China will soon launch the first satellite in its space-based polar observation network in an attempt to improve the nation’s polar research capability, according to project insiders.
The BNU-1 will be lifted atop a Long March 4B carrier rocket from the Taiyuan Satellite Launch Center in Shanxi province before the end of this month, said Li Chun, BNU-1’s project manager at Aerospace Dongfanghong Development in Shenzhen, Guangdong province. The company, which designed and built the spacecraft, is part of the China Academy of Space Technology in Beijing.
The small satellite weighs about 20 kilograms and will carry three experimental payloads – a multispectral camera; a high-resolution visible-light camera; and an automatic identification system receiver, a device for ship identification. It will work in a sun-synchronous orbit more than 730 kilometers above the Earth for up to two years.
Once put into service, it will be operated by the Joint Center for Polar Research of Chinese Universities and will mainly be tasked with observing the environmental changes of the Antarctic and Arctic, detecting and providing early warnings of ice shelf collapses and tracking the sources of smog – a hazardous atmospheric phenomenon haunting many countries, especially developing ones like China, Li said.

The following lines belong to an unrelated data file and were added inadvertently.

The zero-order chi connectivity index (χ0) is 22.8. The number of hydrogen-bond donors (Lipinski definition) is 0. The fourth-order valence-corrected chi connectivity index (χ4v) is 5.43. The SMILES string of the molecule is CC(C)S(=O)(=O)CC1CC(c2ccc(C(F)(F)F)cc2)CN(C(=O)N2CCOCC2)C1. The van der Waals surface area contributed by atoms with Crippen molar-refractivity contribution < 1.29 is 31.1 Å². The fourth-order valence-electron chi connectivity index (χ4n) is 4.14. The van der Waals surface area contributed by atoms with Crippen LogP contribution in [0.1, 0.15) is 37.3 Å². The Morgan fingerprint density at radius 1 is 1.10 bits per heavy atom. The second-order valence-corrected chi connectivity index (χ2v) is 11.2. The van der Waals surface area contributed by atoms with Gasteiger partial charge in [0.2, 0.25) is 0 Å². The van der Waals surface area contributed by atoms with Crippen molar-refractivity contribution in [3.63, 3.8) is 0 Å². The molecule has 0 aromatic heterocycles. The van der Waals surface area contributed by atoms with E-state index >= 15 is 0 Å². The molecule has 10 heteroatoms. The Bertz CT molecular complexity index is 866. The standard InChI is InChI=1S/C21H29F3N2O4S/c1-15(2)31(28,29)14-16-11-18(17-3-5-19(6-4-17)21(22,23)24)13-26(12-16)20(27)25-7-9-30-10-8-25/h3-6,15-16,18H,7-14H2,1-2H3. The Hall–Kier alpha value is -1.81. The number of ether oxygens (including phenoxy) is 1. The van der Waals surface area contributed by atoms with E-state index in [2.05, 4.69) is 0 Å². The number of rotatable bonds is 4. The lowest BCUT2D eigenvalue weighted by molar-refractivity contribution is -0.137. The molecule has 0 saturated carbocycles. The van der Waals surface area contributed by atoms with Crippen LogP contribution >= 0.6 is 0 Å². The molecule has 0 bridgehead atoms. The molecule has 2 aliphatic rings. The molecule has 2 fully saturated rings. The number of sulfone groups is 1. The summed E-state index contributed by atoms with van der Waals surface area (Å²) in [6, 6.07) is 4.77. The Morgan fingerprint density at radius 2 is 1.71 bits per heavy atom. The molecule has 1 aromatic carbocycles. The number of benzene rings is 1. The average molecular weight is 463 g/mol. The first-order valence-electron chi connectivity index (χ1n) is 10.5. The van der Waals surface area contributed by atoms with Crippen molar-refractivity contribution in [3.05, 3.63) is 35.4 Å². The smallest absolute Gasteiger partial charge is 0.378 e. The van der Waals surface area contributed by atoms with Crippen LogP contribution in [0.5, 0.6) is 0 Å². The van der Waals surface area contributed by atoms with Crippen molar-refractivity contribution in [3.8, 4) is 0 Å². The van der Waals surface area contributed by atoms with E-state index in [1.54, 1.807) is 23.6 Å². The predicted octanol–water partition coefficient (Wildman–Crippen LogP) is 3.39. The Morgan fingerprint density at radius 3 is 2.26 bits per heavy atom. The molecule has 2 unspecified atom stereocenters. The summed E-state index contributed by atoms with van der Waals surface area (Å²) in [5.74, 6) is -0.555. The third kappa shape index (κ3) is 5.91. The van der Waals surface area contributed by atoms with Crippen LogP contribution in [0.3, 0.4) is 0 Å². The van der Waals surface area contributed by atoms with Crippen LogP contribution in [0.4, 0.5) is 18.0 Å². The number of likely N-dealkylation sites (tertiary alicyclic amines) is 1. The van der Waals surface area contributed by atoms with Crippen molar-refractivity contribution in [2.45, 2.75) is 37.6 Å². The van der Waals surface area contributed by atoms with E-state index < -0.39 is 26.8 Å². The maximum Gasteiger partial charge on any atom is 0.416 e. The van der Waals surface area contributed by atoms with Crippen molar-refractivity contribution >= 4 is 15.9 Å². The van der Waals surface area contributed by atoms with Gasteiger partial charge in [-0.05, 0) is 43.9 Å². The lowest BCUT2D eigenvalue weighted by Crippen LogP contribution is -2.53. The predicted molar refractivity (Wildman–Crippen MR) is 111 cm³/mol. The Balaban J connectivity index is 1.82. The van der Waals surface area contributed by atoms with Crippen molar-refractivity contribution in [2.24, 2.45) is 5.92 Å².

BNU-1 and other satellites in the network will enable China to put an end to its heavy reliance on Western companies’ satellites for images and data from polar regions, he said.
Research and development of BNU-1 was initiated in February last year by researchers at Beijing Normal University’s College of Global Change and Earth System Science, who called for space-based assets for their work.
Xu Guanhua, an academician of the Chinese Academy of Sciences and former minister of science and technology, was quoted in a statement previously published by Aerospace Dongfanghong Development as saying that the BNU-1 mission will be a milestone in China’s polar research because it will extensively boost the country’s investigations of polar regions and global environmental changes.
In the past, polar regions’ data available to Chinese scientists were mainly acquired by Chinese ships and polar stations, but those means have long been restricted by tough natural conditions or the inaccessibility of many areas, experts said.
Zhang Di, the satellite’s chief designer at Aerospace Dongfanghong Development, told Daily Sunshine, a Shenzhen newspaper, that the BNU-1 mission will also be useful to shipping companies as it will be capable of monitoring and reporting ice movement in sailing routes and autonomously preparing navigation routes for ships.
Orbiting the Earth 14 times a day, the satellite would support China’s endeavors to develop Arctic sea lanes for the Chinese shipping industry, he said.